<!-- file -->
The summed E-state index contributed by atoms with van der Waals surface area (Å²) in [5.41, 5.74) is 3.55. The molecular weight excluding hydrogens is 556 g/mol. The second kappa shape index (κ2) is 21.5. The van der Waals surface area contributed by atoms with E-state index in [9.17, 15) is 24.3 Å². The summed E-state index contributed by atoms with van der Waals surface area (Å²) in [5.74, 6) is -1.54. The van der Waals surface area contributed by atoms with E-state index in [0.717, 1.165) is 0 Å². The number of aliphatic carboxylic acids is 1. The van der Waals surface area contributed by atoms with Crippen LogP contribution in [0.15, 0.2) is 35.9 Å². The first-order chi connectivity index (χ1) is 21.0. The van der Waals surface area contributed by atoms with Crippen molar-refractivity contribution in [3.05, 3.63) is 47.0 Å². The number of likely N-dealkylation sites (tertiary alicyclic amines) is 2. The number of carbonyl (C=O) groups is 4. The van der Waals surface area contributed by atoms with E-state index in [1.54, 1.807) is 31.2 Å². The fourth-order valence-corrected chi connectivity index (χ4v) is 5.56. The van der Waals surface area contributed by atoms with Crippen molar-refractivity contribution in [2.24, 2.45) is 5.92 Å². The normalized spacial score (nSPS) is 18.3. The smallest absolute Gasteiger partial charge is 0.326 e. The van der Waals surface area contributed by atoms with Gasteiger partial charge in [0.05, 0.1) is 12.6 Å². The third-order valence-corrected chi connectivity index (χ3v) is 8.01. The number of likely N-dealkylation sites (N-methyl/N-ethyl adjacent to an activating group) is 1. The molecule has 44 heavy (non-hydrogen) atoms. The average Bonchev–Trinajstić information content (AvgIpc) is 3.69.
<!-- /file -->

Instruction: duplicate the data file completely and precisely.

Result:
The summed E-state index contributed by atoms with van der Waals surface area (Å²) in [5.41, 5.74) is 3.55. The molecular weight excluding hydrogens is 556 g/mol. The second kappa shape index (κ2) is 21.5. The van der Waals surface area contributed by atoms with E-state index in [9.17, 15) is 24.3 Å². The summed E-state index contributed by atoms with van der Waals surface area (Å²) in [5.74, 6) is -1.54. The van der Waals surface area contributed by atoms with E-state index in [0.717, 1.165) is 0 Å². The number of aliphatic carboxylic acids is 1. The van der Waals surface area contributed by atoms with Crippen LogP contribution in [0.15, 0.2) is 35.9 Å². The first-order chi connectivity index (χ1) is 21.0. The van der Waals surface area contributed by atoms with Crippen molar-refractivity contribution in [3.05, 3.63) is 47.0 Å². The number of likely N-dealkylation sites (tertiary alicyclic amines) is 2. The number of carbonyl (C=O) groups is 4. The van der Waals surface area contributed by atoms with E-state index in [1.54, 1.807) is 31.2 Å². The fourth-order valence-corrected chi connectivity index (χ4v) is 5.56. The van der Waals surface area contributed by atoms with Crippen molar-refractivity contribution in [2.24, 2.45) is 5.92 Å². The normalized spacial score (nSPS) is 18.3. The smallest absolute Gasteiger partial charge is 0.326 e. The van der Waals surface area contributed by atoms with Gasteiger partial charge in [0.05, 0.1) is 12.6 Å². The third-order valence-corrected chi connectivity index (χ3v) is 8.01. The number of likely N-dealkylation sites (N-methyl/N-ethyl adjacent to an activating group) is 1. The molecule has 44 heavy (non-hydrogen) atoms. The average Bonchev–Trinajstić information content (AvgIpc) is 3.69.